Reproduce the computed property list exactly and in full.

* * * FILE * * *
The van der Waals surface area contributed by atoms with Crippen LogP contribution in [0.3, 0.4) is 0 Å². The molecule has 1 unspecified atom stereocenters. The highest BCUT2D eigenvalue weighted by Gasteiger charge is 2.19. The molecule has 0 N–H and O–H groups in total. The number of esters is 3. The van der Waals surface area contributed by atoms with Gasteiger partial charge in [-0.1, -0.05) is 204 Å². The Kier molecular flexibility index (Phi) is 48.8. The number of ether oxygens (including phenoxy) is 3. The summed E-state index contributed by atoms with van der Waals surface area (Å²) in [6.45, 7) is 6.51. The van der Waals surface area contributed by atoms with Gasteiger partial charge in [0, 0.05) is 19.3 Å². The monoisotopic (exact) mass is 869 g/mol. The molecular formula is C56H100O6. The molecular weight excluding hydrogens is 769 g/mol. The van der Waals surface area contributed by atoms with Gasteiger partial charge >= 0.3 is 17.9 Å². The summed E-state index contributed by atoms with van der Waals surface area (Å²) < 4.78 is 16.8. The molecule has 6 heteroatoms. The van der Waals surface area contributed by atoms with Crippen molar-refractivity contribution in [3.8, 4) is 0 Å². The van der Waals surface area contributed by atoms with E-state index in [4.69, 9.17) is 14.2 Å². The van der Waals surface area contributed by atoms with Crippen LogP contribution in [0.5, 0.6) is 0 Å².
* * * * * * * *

The van der Waals surface area contributed by atoms with Crippen LogP contribution in [0.3, 0.4) is 0 Å². The molecule has 1 unspecified atom stereocenters. The highest BCUT2D eigenvalue weighted by Gasteiger charge is 2.19. The molecule has 0 N–H and O–H groups in total. The number of esters is 3. The van der Waals surface area contributed by atoms with Gasteiger partial charge in [-0.1, -0.05) is 204 Å². The Kier molecular flexibility index (Phi) is 48.8. The number of ether oxygens (including phenoxy) is 3. The summed E-state index contributed by atoms with van der Waals surface area (Å²) in [6.45, 7) is 6.51. The van der Waals surface area contributed by atoms with Gasteiger partial charge in [0, 0.05) is 19.3 Å². The monoisotopic (exact) mass is 869 g/mol. The molecular formula is C56H100O6. The molecular weight excluding hydrogens is 769 g/mol. The van der Waals surface area contributed by atoms with Gasteiger partial charge >= 0.3 is 17.9 Å². The summed E-state index contributed by atoms with van der Waals surface area (Å²) < 4.78 is 16.8. The molecule has 6 heteroatoms. The van der Waals surface area contributed by atoms with Crippen molar-refractivity contribution in [3.8, 4) is 0 Å². The van der Waals surface area contributed by atoms with E-state index in [4.69, 9.17) is 14.2 Å². The van der Waals surface area contributed by atoms with Crippen LogP contribution in [0.5, 0.6) is 0 Å².